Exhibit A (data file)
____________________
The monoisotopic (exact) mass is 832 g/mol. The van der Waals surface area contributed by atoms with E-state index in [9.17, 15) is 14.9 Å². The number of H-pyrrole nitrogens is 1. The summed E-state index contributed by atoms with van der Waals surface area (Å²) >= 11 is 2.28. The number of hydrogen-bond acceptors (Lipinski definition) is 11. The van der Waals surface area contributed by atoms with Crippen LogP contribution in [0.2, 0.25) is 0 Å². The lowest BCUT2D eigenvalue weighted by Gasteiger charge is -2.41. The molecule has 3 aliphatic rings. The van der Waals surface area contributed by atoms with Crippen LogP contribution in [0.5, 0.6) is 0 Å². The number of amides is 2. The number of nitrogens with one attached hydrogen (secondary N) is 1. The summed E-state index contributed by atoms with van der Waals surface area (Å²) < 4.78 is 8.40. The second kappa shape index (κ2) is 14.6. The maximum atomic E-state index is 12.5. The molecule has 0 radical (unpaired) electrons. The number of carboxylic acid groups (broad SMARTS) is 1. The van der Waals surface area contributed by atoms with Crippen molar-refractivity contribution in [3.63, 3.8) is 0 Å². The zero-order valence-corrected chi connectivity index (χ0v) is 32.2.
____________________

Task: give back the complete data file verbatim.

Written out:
The monoisotopic (exact) mass is 832 g/mol. The van der Waals surface area contributed by atoms with E-state index in [9.17, 15) is 14.9 Å². The number of H-pyrrole nitrogens is 1. The summed E-state index contributed by atoms with van der Waals surface area (Å²) >= 11 is 2.28. The number of hydrogen-bond acceptors (Lipinski definition) is 11. The van der Waals surface area contributed by atoms with Crippen LogP contribution in [0.2, 0.25) is 0 Å². The lowest BCUT2D eigenvalue weighted by Gasteiger charge is -2.41. The molecule has 3 aliphatic rings. The van der Waals surface area contributed by atoms with Crippen LogP contribution in [0.5, 0.6) is 0 Å². The number of amides is 2. The number of nitrogens with one attached hydrogen (secondary N) is 1. The summed E-state index contributed by atoms with van der Waals surface area (Å²) < 4.78 is 8.40. The second kappa shape index (κ2) is 14.6. The maximum atomic E-state index is 12.5. The molecule has 0 radical (unpaired) electrons. The number of carboxylic acid groups (broad SMARTS) is 1. The van der Waals surface area contributed by atoms with Crippen molar-refractivity contribution in [3.63, 3.8) is 0 Å². The zero-order valence-corrected chi connectivity index (χ0v) is 32.2.